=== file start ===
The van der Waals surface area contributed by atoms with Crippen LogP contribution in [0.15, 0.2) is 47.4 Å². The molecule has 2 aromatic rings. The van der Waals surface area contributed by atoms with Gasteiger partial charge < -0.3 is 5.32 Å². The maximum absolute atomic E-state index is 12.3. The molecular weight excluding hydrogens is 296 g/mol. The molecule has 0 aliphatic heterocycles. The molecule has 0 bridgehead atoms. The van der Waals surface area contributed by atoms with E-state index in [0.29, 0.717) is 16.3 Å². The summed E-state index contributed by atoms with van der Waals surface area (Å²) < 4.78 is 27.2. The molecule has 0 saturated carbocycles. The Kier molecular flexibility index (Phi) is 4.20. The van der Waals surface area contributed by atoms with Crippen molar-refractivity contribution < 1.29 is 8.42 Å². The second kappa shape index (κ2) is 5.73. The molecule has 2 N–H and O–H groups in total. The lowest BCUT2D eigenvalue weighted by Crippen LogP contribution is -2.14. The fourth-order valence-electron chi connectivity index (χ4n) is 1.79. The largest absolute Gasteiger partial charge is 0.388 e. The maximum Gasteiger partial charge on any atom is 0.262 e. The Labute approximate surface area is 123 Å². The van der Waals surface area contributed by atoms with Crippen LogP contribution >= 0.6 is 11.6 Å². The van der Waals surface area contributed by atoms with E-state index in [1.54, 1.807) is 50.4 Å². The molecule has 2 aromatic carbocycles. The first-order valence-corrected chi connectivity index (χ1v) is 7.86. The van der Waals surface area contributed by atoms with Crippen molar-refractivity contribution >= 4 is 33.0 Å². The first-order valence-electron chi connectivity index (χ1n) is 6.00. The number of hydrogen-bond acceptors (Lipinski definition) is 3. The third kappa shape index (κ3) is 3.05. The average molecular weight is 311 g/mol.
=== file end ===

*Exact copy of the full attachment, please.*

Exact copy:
The van der Waals surface area contributed by atoms with Crippen LogP contribution in [0.15, 0.2) is 47.4 Å². The molecule has 2 aromatic rings. The van der Waals surface area contributed by atoms with Gasteiger partial charge < -0.3 is 5.32 Å². The maximum absolute atomic E-state index is 12.3. The molecular weight excluding hydrogens is 296 g/mol. The molecule has 0 aliphatic heterocycles. The molecule has 0 bridgehead atoms. The van der Waals surface area contributed by atoms with E-state index in [0.29, 0.717) is 16.3 Å². The summed E-state index contributed by atoms with van der Waals surface area (Å²) < 4.78 is 27.2. The molecule has 0 saturated carbocycles. The Kier molecular flexibility index (Phi) is 4.20. The van der Waals surface area contributed by atoms with Crippen molar-refractivity contribution < 1.29 is 8.42 Å². The second kappa shape index (κ2) is 5.73. The molecule has 2 N–H and O–H groups in total. The lowest BCUT2D eigenvalue weighted by Crippen LogP contribution is -2.14. The fourth-order valence-electron chi connectivity index (χ4n) is 1.79. The largest absolute Gasteiger partial charge is 0.388 e. The maximum Gasteiger partial charge on any atom is 0.262 e. The Labute approximate surface area is 123 Å². The van der Waals surface area contributed by atoms with Crippen LogP contribution >= 0.6 is 11.6 Å². The van der Waals surface area contributed by atoms with E-state index in [1.54, 1.807) is 50.4 Å². The molecule has 2 aromatic carbocycles. The first-order valence-corrected chi connectivity index (χ1v) is 7.86. The van der Waals surface area contributed by atoms with Crippen molar-refractivity contribution >= 4 is 33.0 Å². The first-order valence-electron chi connectivity index (χ1n) is 6.00. The number of hydrogen-bond acceptors (Lipinski definition) is 3. The third kappa shape index (κ3) is 3.05. The average molecular weight is 311 g/mol.